Ex-Weinstein Assistant Opens Up About Alleged Attempted Rape, 20-Year Silence

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Harvey Weinstein

The disgraced former film mogul told Rowena Chiu, whose identity as one of his alleged victims was first revealed last month, that he'd "never had a Chinese girl" before he tried to force himself on her, she says.

Former Miramax assistant Rowena Chiu has opened up about why it took her almost two decades to speak out about Harvey Weinstein allegedly trying to rape her in an op-ed for The New York Times.

Chiu was first revealed last month as one of Weinstein's accusers and a source for New York Times reporters Jodi Kantor and Megan Twohey, with her story included in their book She Said. Chiu says Weinstein tried to rape her at the Venice International Film Festival. in 1998 Unable to find support among senior executives as she and colleague Zelda Perkins reported Weinstein, but Chiu signed a restrictive nondisclosure agreement and struggled with depression and attempted suicide as she stayed silent, not even telling her husband about the experience.

In the op-ed, Chiu details how after recently graduating from Oxford in 1998, she got a job assisting Weinstein in London on his European premieres. She recalls how Perkins warned her that Weinstein had a reputation for inappropriate behavior and angry outbursts but to "handle him robustly" and she would be fine.

But at the Venice Film Festival, Chiu writes, Weinstein tried to rape her during a late-night meeting to discuss potential film productions and scripts.

"After hours of fending off his chitchat, flattery, requests for massages and a bath, ultimately I found myself pushed back against the bed," she says. "I’d worn two pairs of tights for protection, and tried to appease him by taking one of them off and letting him massage me, but it hadn’t worked. He’d taken off the other pair and I was terrified my underwear would be next. Harvey moved in: Please, he told me, just one thrust, and it will all be over."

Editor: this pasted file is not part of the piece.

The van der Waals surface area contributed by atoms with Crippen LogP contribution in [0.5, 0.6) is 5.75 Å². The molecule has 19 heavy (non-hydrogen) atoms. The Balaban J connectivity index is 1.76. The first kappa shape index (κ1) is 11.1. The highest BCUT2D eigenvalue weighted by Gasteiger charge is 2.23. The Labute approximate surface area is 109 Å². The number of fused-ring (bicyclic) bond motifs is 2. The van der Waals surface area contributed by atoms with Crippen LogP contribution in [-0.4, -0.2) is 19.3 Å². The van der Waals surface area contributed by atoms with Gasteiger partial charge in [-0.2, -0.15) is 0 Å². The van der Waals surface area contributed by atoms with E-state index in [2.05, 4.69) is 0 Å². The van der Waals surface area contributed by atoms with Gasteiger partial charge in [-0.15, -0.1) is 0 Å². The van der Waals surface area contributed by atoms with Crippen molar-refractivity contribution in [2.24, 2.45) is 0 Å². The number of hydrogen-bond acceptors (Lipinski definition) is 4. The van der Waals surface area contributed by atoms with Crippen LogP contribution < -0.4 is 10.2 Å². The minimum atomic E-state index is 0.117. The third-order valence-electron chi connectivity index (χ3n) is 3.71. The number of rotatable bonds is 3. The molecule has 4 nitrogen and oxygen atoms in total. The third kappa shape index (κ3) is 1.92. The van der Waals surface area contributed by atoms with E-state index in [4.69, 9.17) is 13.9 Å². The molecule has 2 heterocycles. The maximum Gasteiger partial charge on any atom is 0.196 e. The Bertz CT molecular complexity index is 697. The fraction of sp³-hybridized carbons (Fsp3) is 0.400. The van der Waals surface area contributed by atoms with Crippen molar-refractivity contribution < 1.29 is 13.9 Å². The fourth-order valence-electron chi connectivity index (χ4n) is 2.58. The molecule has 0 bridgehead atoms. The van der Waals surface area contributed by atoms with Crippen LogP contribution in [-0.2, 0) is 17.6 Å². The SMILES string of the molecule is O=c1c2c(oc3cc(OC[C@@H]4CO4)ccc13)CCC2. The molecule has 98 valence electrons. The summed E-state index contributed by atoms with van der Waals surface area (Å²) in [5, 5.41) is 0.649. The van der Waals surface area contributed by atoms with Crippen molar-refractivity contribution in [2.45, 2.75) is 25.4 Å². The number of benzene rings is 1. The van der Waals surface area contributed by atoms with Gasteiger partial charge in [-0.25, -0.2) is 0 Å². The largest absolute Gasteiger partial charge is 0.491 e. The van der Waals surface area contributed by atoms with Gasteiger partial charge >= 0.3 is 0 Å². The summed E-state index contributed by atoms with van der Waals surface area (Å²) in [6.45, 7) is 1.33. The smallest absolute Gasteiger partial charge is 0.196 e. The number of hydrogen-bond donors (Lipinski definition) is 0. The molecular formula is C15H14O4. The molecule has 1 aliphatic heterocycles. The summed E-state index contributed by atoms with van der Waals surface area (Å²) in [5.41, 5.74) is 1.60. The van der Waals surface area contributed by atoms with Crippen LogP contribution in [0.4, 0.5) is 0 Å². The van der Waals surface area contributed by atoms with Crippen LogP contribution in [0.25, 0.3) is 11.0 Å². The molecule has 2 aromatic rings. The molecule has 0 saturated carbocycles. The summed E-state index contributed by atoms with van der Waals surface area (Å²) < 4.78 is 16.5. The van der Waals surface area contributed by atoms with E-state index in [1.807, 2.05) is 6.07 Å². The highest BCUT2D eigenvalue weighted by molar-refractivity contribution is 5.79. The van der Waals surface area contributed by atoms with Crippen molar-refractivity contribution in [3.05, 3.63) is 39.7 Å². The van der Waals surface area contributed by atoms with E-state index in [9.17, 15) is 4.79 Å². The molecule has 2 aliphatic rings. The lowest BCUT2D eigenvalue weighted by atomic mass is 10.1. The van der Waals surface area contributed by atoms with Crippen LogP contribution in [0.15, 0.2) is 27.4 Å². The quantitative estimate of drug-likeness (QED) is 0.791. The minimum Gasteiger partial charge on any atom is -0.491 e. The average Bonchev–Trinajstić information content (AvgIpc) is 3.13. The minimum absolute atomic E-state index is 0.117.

After trying to get Weinstein to return his focus to the scripts and protesting that she had a boyfriend and Perkins would be worried, Chiu was ultimately able to "wriggle off the bed and leave," she says, believing Weinstein thought he'd be able to continue the "chase" on another night.

Chiu says Perkins immediately confronted Weinstein after she told her colleague what happened the next day. But when they returned to London, they kept encountering roadblocks when they tried to report Weinstein.

"When we began attempts to report Harvey to his superiors or the police, multiple senior individuals acted to shut us down," Chiu writes. "Some outright laughed in our faces. The message was always the same: Who would ever believe us over the most powerful man in Hollywood?"

After hiring lawyers, Chiu writes that she and Perkins were forced to sign a nondisclosure agreement, which "prevented us from speaking to family and friends, and made it extremely difficult to work with a therapist or a lawyer, or to aid a criminal investigation. Chillingly, it also required us to identify anyone we had already spoken to." She also accepted a settlement of more than $200,000.

"The negotiations were conducted under conditions of extreme duress: We were once kept at the office overnight, from 5 p.m. to 5 a.m., escorted to the bathroom, provided with the barest minimum of food and drink and not permitted pen and paper to keep notes," Chiu explains of the NDA process. "We were not even allowed to keep a copy of this most egregious of agreements: We had signed our lives away in a complex 30-page document that we could not refer to."